France Population Distribution

France Country and People

According to iamhigher, the distribution of the population is very uneven, in close relation with the different developments of urbanism and industrialization. The density of the Alpine areas of the Pyrenees remains low, but also elsewhere, such as in Auvergne and Limousin, the population is scarce, the result of inert environments from the historical-economic point of view. The highest densities are found in the most industrially dynamic areas: the North, the mid-Rhone valley around Lyon, Alsace, the coastal strip of Normandy and the coastal strip of SE. A separate position occupies the Île-de-France region, where Paris is located, which has a density of 997 residents / km² (2013 estimate), the highest in France, and which alone hosts more than 12 million of ab. (2013 estimate), about one fifth of the entire French population. Then there are the great regional centers: Lyon, Grenoble,, Nice between the Rhone and the Alps; Toulouse and Bordeaux in the Aquitaine Basin; Nantes, Brest, Le Havre on the Atlantic coasts; Lille, Rouen, Nancy, Metz in the North; Strasbourg on the Rhine axis. Other important cities are the departmental centers to which the rural organization belongs: of these only about twenty exceed 100,000 residents and they are the centers of major industrialization. The rest of France has partly preserved its traditional connotations, with villages, hamlets (bourgs) and farms often quite far from each other. The structure of the settlements is varied and is intimately linked to the agricultural landscape; schematically there are two large types, one reflected in the bocage (Central and Western area), with the fields clearly separated by hedges and trees and with scattered farms, on an individualistic basis of the property, the other in the system of open fields, without fences but with geometric parcel divisions according to the community-based crop rotation system, widespread in the N and NE and characterized by large villages along the main roads.

In the Mediterranean area the massed village dominates. The French rural population has not changed much quantitatively over the past centuries, but in recent decades there has been a great exodus from the poorest regions where there were now inadequate property regimes: today just under 15 million people live in the countryside. On the contrary, urban development has been configured according to spontaneous movements, uncontrolled, leading to excesses of concentration in the Paris area (almost a fifth of the population concentrated on 2% of the territory) which, since the nineteenth century, has absorbed most of the population coming from the countryside. For decades, governments have tried to oppose the exaggerated expansion of Paris with targeted interventions in the area of ​​territorial organization. Only since the end of the seventies of the last century have some positive results been seen: for the first time in many centuries the increase in the Paris area was not the most consistent in the country, but on the contrary it was lower than the national average.. The fortune of Paris is explained by the advantageous position of Île-de-France, located at crossroads of the roads coming from the South and the Rhenish region and open to the Atlantic, and with a tradition of state centrality that goes back many centuries. In addition to its role as capital – and as a prestigious city of art and culture – it was prompted by the industrial and commercial developments favored by the navigable network, with which it connected to the mining areas of the North and, across the Seine, to the Atlantic coast. The Paris area constitutes a city-region that planning programs seek to make more open and polycentric, with the creation of secondary centers of reference in its boundless banlieue. The other French cities have historically struggled to keep up with the gigantic metropolitan capital, even if since the 1970s, productive decentralization measures have been adopted with the aim of favoring and enhancing the autonomy of the other large urban centers in the country.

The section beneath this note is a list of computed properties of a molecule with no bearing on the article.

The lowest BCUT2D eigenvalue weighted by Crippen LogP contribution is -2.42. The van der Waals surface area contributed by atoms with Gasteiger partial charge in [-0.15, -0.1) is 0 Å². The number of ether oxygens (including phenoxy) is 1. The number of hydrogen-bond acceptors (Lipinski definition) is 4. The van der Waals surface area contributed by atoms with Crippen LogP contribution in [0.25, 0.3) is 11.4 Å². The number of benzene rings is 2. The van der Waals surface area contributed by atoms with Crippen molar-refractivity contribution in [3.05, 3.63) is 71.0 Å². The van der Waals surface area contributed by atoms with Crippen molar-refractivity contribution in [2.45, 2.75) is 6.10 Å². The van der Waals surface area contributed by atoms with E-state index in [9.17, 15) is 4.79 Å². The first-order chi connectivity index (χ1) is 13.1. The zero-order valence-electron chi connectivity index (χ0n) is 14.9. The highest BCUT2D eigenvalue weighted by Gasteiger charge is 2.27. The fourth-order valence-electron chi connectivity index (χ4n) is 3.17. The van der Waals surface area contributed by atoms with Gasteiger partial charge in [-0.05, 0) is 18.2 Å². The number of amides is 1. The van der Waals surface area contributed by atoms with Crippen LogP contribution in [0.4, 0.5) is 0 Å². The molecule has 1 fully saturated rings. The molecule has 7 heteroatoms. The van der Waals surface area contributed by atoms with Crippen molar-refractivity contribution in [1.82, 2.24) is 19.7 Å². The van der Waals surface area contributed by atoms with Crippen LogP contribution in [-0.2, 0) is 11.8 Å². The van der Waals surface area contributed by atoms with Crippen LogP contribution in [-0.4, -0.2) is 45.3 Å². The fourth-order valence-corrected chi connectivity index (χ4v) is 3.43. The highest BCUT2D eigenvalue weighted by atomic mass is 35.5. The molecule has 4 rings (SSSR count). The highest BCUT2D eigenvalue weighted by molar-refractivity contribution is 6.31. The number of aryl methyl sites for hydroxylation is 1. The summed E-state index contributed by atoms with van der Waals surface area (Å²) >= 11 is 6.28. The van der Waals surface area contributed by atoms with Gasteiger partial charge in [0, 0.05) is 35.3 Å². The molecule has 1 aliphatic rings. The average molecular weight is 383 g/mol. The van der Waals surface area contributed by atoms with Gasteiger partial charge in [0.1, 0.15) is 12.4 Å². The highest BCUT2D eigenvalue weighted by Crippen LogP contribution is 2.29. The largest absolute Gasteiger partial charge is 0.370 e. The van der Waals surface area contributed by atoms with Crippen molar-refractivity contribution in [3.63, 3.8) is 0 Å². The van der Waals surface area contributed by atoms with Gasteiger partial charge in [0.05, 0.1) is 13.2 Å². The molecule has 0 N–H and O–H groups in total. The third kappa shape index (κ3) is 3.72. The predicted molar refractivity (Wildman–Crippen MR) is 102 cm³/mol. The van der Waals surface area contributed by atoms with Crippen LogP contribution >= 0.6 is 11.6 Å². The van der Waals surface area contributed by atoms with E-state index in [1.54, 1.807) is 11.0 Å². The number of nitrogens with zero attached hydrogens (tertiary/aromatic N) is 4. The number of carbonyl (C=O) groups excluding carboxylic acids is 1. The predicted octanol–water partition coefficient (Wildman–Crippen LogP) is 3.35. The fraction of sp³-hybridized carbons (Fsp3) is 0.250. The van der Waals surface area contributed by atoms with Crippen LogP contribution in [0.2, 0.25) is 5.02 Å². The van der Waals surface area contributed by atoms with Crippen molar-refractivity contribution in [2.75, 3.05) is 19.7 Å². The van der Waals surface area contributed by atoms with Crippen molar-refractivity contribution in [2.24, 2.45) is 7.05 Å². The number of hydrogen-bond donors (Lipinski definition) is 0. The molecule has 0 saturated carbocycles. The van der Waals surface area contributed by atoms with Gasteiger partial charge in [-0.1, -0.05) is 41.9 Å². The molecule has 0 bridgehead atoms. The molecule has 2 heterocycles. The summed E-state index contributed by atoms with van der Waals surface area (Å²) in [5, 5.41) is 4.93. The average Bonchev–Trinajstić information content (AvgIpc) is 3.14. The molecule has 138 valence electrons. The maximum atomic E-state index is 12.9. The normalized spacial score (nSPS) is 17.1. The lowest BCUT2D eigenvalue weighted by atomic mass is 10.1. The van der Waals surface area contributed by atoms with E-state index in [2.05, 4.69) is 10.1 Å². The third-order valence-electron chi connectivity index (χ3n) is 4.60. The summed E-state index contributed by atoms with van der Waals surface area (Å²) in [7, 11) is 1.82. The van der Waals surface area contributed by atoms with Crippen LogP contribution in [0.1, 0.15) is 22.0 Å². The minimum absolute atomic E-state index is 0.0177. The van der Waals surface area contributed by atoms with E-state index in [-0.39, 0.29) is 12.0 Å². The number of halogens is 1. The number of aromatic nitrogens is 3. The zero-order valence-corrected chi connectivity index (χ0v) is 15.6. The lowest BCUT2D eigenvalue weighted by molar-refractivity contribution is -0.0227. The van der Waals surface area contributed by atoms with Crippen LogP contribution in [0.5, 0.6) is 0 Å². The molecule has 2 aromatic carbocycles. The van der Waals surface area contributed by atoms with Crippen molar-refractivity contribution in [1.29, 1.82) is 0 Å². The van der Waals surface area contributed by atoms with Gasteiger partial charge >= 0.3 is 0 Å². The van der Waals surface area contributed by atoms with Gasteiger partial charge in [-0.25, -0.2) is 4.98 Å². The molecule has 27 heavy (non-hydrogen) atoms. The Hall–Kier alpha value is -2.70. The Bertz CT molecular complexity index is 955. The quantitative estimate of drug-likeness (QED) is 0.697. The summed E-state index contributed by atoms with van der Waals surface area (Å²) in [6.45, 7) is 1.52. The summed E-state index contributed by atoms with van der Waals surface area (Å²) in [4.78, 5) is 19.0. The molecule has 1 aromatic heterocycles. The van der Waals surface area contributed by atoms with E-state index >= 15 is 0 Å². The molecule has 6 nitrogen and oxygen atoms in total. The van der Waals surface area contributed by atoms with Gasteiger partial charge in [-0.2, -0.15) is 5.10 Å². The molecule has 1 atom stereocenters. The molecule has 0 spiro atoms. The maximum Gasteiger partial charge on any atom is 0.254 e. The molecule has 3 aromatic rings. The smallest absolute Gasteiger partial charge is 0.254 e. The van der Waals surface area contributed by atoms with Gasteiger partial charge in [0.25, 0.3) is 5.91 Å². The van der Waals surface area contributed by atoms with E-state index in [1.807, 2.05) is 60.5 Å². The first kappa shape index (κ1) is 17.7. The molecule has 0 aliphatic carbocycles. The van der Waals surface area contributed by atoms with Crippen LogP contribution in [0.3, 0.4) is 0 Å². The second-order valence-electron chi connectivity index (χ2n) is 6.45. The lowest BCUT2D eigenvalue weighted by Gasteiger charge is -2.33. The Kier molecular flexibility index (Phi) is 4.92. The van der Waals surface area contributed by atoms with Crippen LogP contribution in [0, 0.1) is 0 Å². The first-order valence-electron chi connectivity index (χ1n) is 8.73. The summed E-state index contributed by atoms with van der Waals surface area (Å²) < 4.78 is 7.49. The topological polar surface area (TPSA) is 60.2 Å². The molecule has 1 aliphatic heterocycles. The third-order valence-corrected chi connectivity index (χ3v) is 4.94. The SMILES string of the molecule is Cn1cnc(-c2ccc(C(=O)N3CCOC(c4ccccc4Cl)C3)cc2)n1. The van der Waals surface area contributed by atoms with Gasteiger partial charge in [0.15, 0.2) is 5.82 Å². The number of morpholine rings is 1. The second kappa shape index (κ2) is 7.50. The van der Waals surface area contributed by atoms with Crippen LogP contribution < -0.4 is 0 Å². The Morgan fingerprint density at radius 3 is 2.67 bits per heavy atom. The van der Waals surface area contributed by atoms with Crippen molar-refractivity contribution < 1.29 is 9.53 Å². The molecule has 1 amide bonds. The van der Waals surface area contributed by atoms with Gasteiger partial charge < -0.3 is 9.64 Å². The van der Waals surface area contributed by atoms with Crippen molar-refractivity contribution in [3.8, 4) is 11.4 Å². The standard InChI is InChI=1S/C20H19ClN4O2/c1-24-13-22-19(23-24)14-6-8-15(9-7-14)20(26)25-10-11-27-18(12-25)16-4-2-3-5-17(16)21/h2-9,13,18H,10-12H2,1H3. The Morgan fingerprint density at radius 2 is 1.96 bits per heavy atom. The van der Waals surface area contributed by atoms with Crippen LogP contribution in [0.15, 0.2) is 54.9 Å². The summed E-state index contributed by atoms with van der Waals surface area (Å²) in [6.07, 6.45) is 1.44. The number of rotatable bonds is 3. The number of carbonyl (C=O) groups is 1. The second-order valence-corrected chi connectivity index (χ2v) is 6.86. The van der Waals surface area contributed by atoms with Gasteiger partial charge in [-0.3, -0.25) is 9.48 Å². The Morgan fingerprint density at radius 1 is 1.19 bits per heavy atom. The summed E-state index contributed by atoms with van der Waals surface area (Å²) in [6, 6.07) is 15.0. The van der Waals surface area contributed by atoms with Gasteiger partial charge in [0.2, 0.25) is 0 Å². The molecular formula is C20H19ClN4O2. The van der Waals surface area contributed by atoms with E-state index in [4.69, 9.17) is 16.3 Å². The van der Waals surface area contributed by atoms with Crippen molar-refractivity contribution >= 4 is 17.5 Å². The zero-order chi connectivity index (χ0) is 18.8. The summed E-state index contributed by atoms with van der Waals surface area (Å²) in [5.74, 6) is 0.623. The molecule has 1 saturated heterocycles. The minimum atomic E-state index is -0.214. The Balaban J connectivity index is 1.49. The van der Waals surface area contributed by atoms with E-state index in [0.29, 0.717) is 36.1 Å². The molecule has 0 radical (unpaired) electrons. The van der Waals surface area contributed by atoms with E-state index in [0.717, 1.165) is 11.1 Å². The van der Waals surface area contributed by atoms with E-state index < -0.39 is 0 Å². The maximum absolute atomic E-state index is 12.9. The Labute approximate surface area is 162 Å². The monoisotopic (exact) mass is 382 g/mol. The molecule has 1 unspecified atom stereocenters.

These are in particular Lyon and Marseille, whose urban agglomerations exceeded 2 million and 1,700,000 residents respectively in 2010, followed by the areas of Toulouse, Lille, Bordeaux and Nice, around one million residents. Nice, the central point of the Côte d’Azur, is not only a tourist center, but is full of commercial and industrial activities (perfumes). Another city of some importance is Grenoble, a new pole of development of the restructuring plans of the French territory, coordinating center of the Alpine region, famous among other things for the processing of leather. Large Atlantic ports, such as Le Havre, Caen, Brest, Saint-Nazaire, Nantes, represent the outlets of the inland regions. Le Havre, via the Seine and parallel canals, is placed at the service of the Parisian area which also partly uses the ports on the eastern end of the Channel, such as Boulogne-sur-Mer and Dunkerque, which, however, have as a priority function to support the traffic of the North, a highly industrialized region as a whole, whose center is constituted by the aforementioned Lille; Nantes is also the most important commercial and industrial center in the French Northwest. In the Moselle valley, Nancy and Metz developed as industrial centers (especially iron and steel) for the nearby coal and iron deposits of Lorraine; while in populous and industrialized Alsace, Mulhouse also plays an important role. Among the cities inside, poles of mostly agricultural regions, Saint-Étienne, Clermont-Ferrand, Limoges, Bourges, Le Mans stand out for their industrial developments, Orléans, Dijon.

France Country and People